From scandals and surprises to two remaining candidates demonstrating the changed dynamics in French politics – the French presidential election campaign has been different from what we were used to see. Most striking the indecisiveness of the electorate: before the first round of the elections many voters did not make their mind up until shortly before casting their vote.
FNF Europe spoke to Benjamin Kurc, the director of the Vote et Vous App, which tries to help voters to make an informed decision.
The Vote & Vous App: what stands behind it?
The name “Vote&Vous” stands for an App, as well as an organization.
The app we created belongs to the family of the Voting Advice Application (VAA). They are tools helping people to “vote” by raising their attention on some important issues. The principle is simple: the “user” answers a certain number of questions by yes / no / indifferent. At the end of the set of questions it shows you a ranking, which corresponds to your proximity / distance to each party.
How did you come up with this idea?
The idea came up after a meeting with the responsible of the Wahl-O-Mat (the famous German VAA) at the German federal agency for civic education (bpb) in Berlin. The bpb was looking for a French partner for a European cooperation project called “Vote Match Europe”. The aim of it was to interconnect organizations from 13 countries in order to work with each other and offer a common tool for the European election. Due to the absence of such an organization and such a tool in France, we decided to create our own.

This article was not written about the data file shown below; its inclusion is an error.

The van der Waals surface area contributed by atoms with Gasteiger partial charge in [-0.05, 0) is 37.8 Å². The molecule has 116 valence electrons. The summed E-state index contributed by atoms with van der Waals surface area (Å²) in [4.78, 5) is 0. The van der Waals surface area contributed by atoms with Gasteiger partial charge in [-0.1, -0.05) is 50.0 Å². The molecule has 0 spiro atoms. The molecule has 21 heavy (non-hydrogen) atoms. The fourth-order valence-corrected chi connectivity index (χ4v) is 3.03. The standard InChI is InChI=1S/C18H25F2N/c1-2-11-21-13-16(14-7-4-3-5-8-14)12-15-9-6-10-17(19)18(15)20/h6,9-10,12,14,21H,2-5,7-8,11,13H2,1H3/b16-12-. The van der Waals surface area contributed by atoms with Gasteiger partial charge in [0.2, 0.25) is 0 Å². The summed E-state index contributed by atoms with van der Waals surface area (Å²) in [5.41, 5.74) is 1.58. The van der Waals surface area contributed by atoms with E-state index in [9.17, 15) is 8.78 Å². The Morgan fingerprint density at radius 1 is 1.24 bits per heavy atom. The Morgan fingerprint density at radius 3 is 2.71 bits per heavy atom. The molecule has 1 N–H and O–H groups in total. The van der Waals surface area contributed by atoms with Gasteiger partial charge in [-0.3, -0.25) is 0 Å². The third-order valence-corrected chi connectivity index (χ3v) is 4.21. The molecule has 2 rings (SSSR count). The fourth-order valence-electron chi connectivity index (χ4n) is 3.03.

Your App seems to be successful: why?
Our app is successful because it enables people to have an easy access to politics. The “users” are giving primarily their opinion, which is then compared to one of the political parties. You don’t need to read all the programs. It is a more inductive approach. One of the big advantages of this app is the simplicity and the transparency of the tool. The questions were answered by the political parties itself, which doesn’t give room for interpretation. It forces the parties to take a position and to be clear and concise in their answers.
What is different in these elections, compared to previous presidential elections?
This presidential election is marked by the crumble of the traditional people’s parties. It is the first time in the history of the so called “V. Republique” that none of the big parties (the right represented by the “les Républicains” and the left le “Parti socialiste”) are represented at the second ballot. This time it is a final between the extreme rightwing party “Front National” from Marine Le Pen and a newly created “centrist” movement “En Marche” led by Emmanuel Macron, a former advisor and French Minister of the previous socialist government of Francois Hollande.
What is often overlooked: a month after the presidential elections the French are voting a new parliament. And without a clear majority the new Parliament may have difficulties in implementing his or her agenda, which would lead the country into a political mayhem.
To check out the questionnaire (they exist both in French and German) & find out who your preferred candidate is visit: https://www.vote-et-vous.fr/